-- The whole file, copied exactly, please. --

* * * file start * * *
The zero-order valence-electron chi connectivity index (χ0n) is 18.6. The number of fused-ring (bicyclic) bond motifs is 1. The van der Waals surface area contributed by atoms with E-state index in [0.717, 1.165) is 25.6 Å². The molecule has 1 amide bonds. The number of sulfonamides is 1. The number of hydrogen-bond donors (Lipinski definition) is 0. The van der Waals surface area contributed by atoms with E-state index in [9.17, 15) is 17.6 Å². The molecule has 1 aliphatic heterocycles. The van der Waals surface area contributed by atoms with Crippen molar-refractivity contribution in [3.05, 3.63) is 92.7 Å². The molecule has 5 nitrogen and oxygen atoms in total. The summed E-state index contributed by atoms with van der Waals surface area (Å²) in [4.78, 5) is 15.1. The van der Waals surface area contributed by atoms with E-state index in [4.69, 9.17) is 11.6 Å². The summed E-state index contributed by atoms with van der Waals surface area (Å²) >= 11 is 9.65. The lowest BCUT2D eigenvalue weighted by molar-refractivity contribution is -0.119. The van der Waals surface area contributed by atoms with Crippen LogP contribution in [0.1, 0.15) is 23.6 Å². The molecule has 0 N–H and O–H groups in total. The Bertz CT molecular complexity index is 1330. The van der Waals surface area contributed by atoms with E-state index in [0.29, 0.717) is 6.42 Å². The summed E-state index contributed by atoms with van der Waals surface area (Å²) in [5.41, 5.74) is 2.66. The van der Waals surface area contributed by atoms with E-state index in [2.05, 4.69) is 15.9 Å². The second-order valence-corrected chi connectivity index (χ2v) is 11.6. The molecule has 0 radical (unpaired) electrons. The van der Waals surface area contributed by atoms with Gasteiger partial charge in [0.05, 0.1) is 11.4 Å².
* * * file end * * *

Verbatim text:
The zero-order valence-electron chi connectivity index (χ0n) is 18.6. The number of fused-ring (bicyclic) bond motifs is 1. The van der Waals surface area contributed by atoms with E-state index in [0.717, 1.165) is 25.6 Å². The molecule has 1 amide bonds. The number of sulfonamides is 1. The number of hydrogen-bond donors (Lipinski definition) is 0. The van der Waals surface area contributed by atoms with E-state index in [9.17, 15) is 17.6 Å². The molecule has 1 aliphatic heterocycles. The van der Waals surface area contributed by atoms with Crippen molar-refractivity contribution in [3.05, 3.63) is 92.7 Å². The molecule has 5 nitrogen and oxygen atoms in total. The summed E-state index contributed by atoms with van der Waals surface area (Å²) in [4.78, 5) is 15.1. The van der Waals surface area contributed by atoms with E-state index in [4.69, 9.17) is 11.6 Å². The summed E-state index contributed by atoms with van der Waals surface area (Å²) >= 11 is 9.65. The lowest BCUT2D eigenvalue weighted by molar-refractivity contribution is -0.119. The van der Waals surface area contributed by atoms with Crippen LogP contribution in [0.1, 0.15) is 23.6 Å². The molecule has 0 N–H and O–H groups in total. The Bertz CT molecular complexity index is 1330. The van der Waals surface area contributed by atoms with E-state index in [0.29, 0.717) is 6.42 Å². The summed E-state index contributed by atoms with van der Waals surface area (Å²) in [5.41, 5.74) is 2.66. The van der Waals surface area contributed by atoms with E-state index in [2.05, 4.69) is 15.9 Å². The second-order valence-corrected chi connectivity index (χ2v) is 11.6. The molecule has 0 radical (unpaired) electrons. The van der Waals surface area contributed by atoms with Gasteiger partial charge in [0.05, 0.1) is 11.4 Å².